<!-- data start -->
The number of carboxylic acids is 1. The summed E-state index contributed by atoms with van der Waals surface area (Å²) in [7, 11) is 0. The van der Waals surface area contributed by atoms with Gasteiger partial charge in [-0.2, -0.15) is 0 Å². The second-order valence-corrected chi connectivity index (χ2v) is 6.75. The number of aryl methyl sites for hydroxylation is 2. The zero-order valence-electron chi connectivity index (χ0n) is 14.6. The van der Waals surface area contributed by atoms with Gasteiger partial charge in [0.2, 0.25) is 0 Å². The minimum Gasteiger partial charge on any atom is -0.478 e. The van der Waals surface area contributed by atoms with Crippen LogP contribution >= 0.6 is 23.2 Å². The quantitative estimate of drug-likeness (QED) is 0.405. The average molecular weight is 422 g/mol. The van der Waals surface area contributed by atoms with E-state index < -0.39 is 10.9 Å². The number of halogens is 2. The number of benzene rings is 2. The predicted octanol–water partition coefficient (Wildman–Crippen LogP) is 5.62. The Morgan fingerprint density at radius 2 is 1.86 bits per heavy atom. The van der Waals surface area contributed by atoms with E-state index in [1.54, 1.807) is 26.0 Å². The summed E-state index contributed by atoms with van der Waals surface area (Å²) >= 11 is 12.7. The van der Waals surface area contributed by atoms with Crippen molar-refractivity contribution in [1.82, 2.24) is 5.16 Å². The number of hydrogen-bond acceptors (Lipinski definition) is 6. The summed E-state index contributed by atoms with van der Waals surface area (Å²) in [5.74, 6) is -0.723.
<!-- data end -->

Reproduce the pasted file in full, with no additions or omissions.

The number of carboxylic acids is 1. The summed E-state index contributed by atoms with van der Waals surface area (Å²) in [7, 11) is 0. The van der Waals surface area contributed by atoms with Gasteiger partial charge in [-0.2, -0.15) is 0 Å². The second-order valence-corrected chi connectivity index (χ2v) is 6.75. The number of aryl methyl sites for hydroxylation is 2. The zero-order valence-electron chi connectivity index (χ0n) is 14.6. The van der Waals surface area contributed by atoms with Gasteiger partial charge in [0.2, 0.25) is 0 Å². The minimum Gasteiger partial charge on any atom is -0.478 e. The van der Waals surface area contributed by atoms with Crippen LogP contribution >= 0.6 is 23.2 Å². The quantitative estimate of drug-likeness (QED) is 0.405. The average molecular weight is 422 g/mol. The van der Waals surface area contributed by atoms with E-state index < -0.39 is 10.9 Å². The number of halogens is 2. The number of benzene rings is 2. The predicted octanol–water partition coefficient (Wildman–Crippen LogP) is 5.62. The Morgan fingerprint density at radius 2 is 1.86 bits per heavy atom. The van der Waals surface area contributed by atoms with E-state index in [1.54, 1.807) is 26.0 Å². The summed E-state index contributed by atoms with van der Waals surface area (Å²) >= 11 is 12.7. The van der Waals surface area contributed by atoms with Crippen molar-refractivity contribution in [1.82, 2.24) is 5.16 Å². The number of hydrogen-bond acceptors (Lipinski definition) is 6. The summed E-state index contributed by atoms with van der Waals surface area (Å²) in [5.74, 6) is -0.723.